Is there a method to set variable to NaN or Infinity?

Is there a built-in method to set a floating point value to NaN or
Infinity? Or, is the only way to do this by

a = 0.0/0.0 # set a to NaN

b = 3.0/0.0 # set b to Infinity

c = -3.0/0.0 # set c to -Infinity

Also, how can I set value to -NaN? This is possible in other languages,
but I can’t do it in Ruby. I’ve tried:

a = 0.0/0.0

b = -a

but b still comes out NaN.

–Alex

I read in the BigDecimal docs you can do n = BigDecimal.new(‘NaN’). But
i’m unfamiliar with it

On Thu, Apr 1, 2010 at 3:57 PM, Alex DeCaria

On Thu, Apr 1, 2010 at 3:57 PM, Alex DeCaria
[email protected] wrote:

Is there a built-in method to set a floating point value to NaN or
Infinity? Or, is the only way to do this by
a = 0.0/0.0 # set a to NaN
b = 3.0/0.0 # set b to Infinity
c = -3.0/0.0 # set c to -Infinity

In the past I have done something like:
Float::NaN = 0.0 / 0.0 #=> NaN
Float::Infinity = 3.0 / 1.0 #=> Infinity
-Float::Infinity #=> -Infinity
In other words, do they have to be methods? Can they just be constants?
(But I think it might be useful to have those constants automatically in
Float?)

Also, how can I set value to -NaN? This is possible in other languages,
but I can’t do it in Ruby. I’ve tried:
a = 0.0/0.0
b = -a
but b still comes out NaN.

I’m curious: which languages have a -NaN value and why would you want
to use it instead of just NaN?
I’ve just tried Octave, and in that
n = 0.0 / 0.0 #=> NaN
nn = -n #=> NaN
so I assume that there isn’t a “-NaN” in Octave, although as Nan ==
NaN returns 0 (false)
I’d need to look at the documentation to be sure.

Colin B.

I’m curious: which languages have a -NaN value and why would you want
to use it instead of just NaN?

I do a lot of my scientific programming in IDL. It allows explicit
assignment of NaN and -NaN to floating point variables, as well as
returns -NaN under certain circumstances. IDL is used for a lot of
image processing, and being able to have NaN and/or -NaN is useful as a
mask when processing the arrays.

–Alex

On Apr 1, 2010, at 3:48 PM, Colin B. wrote:

Float::Infinity = 3.0 / 1.0 #=> Infinity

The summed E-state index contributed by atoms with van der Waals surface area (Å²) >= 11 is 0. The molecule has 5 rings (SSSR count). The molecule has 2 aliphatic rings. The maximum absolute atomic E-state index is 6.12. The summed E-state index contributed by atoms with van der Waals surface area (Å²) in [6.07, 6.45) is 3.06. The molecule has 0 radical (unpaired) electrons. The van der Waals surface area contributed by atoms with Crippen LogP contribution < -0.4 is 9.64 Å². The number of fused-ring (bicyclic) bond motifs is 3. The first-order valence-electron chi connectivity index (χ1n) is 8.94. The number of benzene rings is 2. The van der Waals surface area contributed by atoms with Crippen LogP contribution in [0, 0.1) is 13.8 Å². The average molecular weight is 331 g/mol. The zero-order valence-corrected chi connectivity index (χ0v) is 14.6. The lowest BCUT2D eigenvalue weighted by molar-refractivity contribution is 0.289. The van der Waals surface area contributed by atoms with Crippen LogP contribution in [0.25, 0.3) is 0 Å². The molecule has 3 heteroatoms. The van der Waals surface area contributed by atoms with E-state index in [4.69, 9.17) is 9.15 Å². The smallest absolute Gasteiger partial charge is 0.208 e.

That’s a pretty small infinity :slight_smile:

Mike

I’m curious: which languages have a -NaN value and why would you want
to use it instead of just NaN?
I’ve just tried Octave, and in that
n = 0.0 / 0.0 #=> NaN
nn = -n #=> NaN
so I assume that there isn’t a “-NaN” in Octave, although as Nan ==
NaN returns 0 (false)
I’d need to look at the documentation to be sure.

Colin B.

Mike S. [email protected]
http://www.stok.ca/~mike/

The “`Stok’ disclaimers” apply.

On Thu, Apr 1, 2010 at 10:21 PM, Mike S. [email protected] wrote:

On Apr 1, 2010, at 3:48 PM, Colin B. wrote:

In the past I have done something like:
Float::NaN = 0.0 / 0.0 #=> NaN
Float::Infinity = 3.0 / 1.0 #=> Infinity

That’s a pretty small infinity :slight_smile:

Mike

Well, us wot have studied maffematics can deal with LOADS of infinitys!
Or, in other words, oops!
Yes that should have been
Float::Infinity = 3.0 / 0.0 #=> Infinity

Alex DeCaria to ruby-talk wrote:

I’m curious: which languages have a -NaN value and why would you want
to use it instead of just NaN?
I do a lot of my scientific programming in IDL. It allows explicit
assignment of NaN and -NaN to floating point variables, as well as
returns -NaN under certain circumstances. IDL is used for a lot of
image processing, and being able to have NaN and/or -NaN is useful as a
mask when processing the arrays.

Fair enough!
As far as I know, Ruby uses “standard” floating point (so no negative
or “signed” NaN?), but I think we now need an answer from an expert.

Colin B.

This forum is not affiliated to the Ruby language, Ruby on Rails framework, nor any Ruby applications discussed here.

| Privacy Policy | Terms of Service | Remote Ruby Jobs